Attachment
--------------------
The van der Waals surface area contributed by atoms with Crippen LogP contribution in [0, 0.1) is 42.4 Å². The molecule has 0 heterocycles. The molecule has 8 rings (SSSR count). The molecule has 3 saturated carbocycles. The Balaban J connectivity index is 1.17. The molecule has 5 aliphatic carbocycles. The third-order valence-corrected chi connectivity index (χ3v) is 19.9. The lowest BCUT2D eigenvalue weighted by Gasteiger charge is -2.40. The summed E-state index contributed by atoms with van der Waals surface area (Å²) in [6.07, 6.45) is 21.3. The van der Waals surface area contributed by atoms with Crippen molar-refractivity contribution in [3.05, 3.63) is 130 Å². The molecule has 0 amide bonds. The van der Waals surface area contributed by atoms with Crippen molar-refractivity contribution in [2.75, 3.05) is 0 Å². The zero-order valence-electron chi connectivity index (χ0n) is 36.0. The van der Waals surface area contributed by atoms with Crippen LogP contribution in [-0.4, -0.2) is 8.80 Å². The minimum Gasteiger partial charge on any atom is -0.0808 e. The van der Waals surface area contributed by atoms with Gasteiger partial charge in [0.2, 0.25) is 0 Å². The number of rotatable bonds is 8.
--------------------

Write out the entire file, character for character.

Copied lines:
The van der Waals surface area contributed by atoms with Crippen LogP contribution in [0, 0.1) is 42.4 Å². The molecule has 0 heterocycles. The molecule has 8 rings (SSSR count). The molecule has 3 saturated carbocycles. The Balaban J connectivity index is 1.17. The molecule has 5 aliphatic carbocycles. The third-order valence-corrected chi connectivity index (χ3v) is 19.9. The lowest BCUT2D eigenvalue weighted by Gasteiger charge is -2.40. The summed E-state index contributed by atoms with van der Waals surface area (Å²) in [6.07, 6.45) is 21.3. The van der Waals surface area contributed by atoms with Crippen molar-refractivity contribution in [3.05, 3.63) is 130 Å². The molecule has 0 amide bonds. The van der Waals surface area contributed by atoms with Crippen molar-refractivity contribution in [2.75, 3.05) is 0 Å². The zero-order valence-electron chi connectivity index (χ0n) is 36.0. The van der Waals surface area contributed by atoms with Crippen LogP contribution in [-0.4, -0.2) is 8.80 Å². The minimum Gasteiger partial charge on any atom is -0.0808 e. The van der Waals surface area contributed by atoms with Gasteiger partial charge in [0.2, 0.25) is 0 Å². The number of rotatable bonds is 8.